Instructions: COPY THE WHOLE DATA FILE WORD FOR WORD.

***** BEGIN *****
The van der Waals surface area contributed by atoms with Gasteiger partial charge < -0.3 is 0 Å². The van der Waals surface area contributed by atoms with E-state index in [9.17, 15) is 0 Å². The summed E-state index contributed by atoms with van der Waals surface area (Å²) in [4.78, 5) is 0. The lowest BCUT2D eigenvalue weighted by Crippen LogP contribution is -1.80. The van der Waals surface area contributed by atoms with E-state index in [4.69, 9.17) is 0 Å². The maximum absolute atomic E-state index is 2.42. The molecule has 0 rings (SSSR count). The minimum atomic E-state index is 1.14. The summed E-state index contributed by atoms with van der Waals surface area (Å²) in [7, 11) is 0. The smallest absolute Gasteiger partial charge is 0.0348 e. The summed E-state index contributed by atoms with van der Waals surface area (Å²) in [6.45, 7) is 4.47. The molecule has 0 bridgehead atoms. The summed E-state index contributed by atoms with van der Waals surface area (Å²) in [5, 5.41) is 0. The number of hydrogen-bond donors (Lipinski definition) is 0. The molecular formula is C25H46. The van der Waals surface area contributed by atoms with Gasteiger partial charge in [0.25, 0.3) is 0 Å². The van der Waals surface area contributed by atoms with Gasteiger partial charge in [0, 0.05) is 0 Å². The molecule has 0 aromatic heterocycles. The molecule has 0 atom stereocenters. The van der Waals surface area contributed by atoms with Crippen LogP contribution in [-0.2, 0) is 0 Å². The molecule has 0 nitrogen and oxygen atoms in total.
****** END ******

The van der Waals surface area contributed by atoms with Gasteiger partial charge < -0.3 is 0 Å². The van der Waals surface area contributed by atoms with E-state index in [9.17, 15) is 0 Å². The summed E-state index contributed by atoms with van der Waals surface area (Å²) in [4.78, 5) is 0. The lowest BCUT2D eigenvalue weighted by Crippen LogP contribution is -1.80. The van der Waals surface area contributed by atoms with E-state index in [4.69, 9.17) is 0 Å². The maximum absolute atomic E-state index is 2.42. The molecule has 0 rings (SSSR count). The minimum atomic E-state index is 1.14. The summed E-state index contributed by atoms with van der Waals surface area (Å²) in [7, 11) is 0. The smallest absolute Gasteiger partial charge is 0.0348 e. The summed E-state index contributed by atoms with van der Waals surface area (Å²) in [6.45, 7) is 4.47. The molecule has 0 bridgehead atoms. The summed E-state index contributed by atoms with van der Waals surface area (Å²) in [5, 5.41) is 0. The number of hydrogen-bond donors (Lipinski definition) is 0. The molecular formula is C25H46. The van der Waals surface area contributed by atoms with Gasteiger partial charge in [0.25, 0.3) is 0 Å². The van der Waals surface area contributed by atoms with Gasteiger partial charge in [0, 0.05) is 0 Å². The molecule has 0 aromatic heterocycles. The molecule has 0 atom stereocenters. The van der Waals surface area contributed by atoms with Crippen LogP contribution in [-0.2, 0) is 0 Å². The molecule has 0 nitrogen and oxygen atoms in total.